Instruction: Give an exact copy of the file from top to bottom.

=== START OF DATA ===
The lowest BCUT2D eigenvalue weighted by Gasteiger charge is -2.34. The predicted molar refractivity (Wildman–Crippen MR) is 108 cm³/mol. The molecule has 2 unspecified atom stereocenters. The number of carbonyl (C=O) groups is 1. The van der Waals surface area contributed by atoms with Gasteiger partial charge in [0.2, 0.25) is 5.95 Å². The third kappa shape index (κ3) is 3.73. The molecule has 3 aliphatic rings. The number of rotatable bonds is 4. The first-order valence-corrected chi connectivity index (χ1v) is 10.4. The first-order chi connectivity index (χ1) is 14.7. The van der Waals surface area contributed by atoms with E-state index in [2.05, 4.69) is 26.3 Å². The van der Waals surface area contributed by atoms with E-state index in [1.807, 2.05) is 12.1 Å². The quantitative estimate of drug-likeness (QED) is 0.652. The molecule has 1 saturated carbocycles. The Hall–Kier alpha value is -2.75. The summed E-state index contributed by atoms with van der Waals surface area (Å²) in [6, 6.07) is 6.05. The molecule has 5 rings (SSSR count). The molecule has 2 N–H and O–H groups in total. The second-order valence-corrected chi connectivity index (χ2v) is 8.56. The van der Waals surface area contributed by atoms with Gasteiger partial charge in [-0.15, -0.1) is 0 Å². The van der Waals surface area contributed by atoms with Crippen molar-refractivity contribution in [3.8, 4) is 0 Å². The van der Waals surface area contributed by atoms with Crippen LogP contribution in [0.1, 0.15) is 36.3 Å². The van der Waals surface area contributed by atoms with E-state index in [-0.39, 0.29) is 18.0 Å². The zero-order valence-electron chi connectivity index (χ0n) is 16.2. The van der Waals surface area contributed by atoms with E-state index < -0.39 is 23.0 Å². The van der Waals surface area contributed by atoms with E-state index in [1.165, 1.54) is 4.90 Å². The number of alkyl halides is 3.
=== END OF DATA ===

The lowest BCUT2D eigenvalue weighted by Gasteiger charge is -2.34. The predicted molar refractivity (Wildman–Crippen MR) is 108 cm³/mol. The molecule has 2 unspecified atom stereocenters. The number of carbonyl (C=O) groups is 1. The van der Waals surface area contributed by atoms with Gasteiger partial charge in [0.2, 0.25) is 5.95 Å². The third kappa shape index (κ3) is 3.73. The molecule has 3 aliphatic rings. The number of rotatable bonds is 4. The first-order valence-corrected chi connectivity index (χ1v) is 10.4. The first-order chi connectivity index (χ1) is 14.7. The van der Waals surface area contributed by atoms with E-state index in [2.05, 4.69) is 26.3 Å². The van der Waals surface area contributed by atoms with E-state index in [1.807, 2.05) is 12.1 Å². The quantitative estimate of drug-likeness (QED) is 0.652. The molecule has 1 saturated carbocycles. The Hall–Kier alpha value is -2.75. The summed E-state index contributed by atoms with van der Waals surface area (Å²) in [6, 6.07) is 6.05. The molecule has 5 rings (SSSR count). The molecule has 2 N–H and O–H groups in total. The second-order valence-corrected chi connectivity index (χ2v) is 8.56. The van der Waals surface area contributed by atoms with Gasteiger partial charge in [-0.15, -0.1) is 0 Å². The van der Waals surface area contributed by atoms with Crippen molar-refractivity contribution in [3.8, 4) is 0 Å². The van der Waals surface area contributed by atoms with Crippen LogP contribution in [0.1, 0.15) is 36.3 Å². The van der Waals surface area contributed by atoms with E-state index in [-0.39, 0.29) is 18.0 Å². The zero-order valence-electron chi connectivity index (χ0n) is 16.2. The van der Waals surface area contributed by atoms with E-state index < -0.39 is 23.0 Å². The van der Waals surface area contributed by atoms with E-state index in [1.165, 1.54) is 4.90 Å². The number of alkyl halides is 3.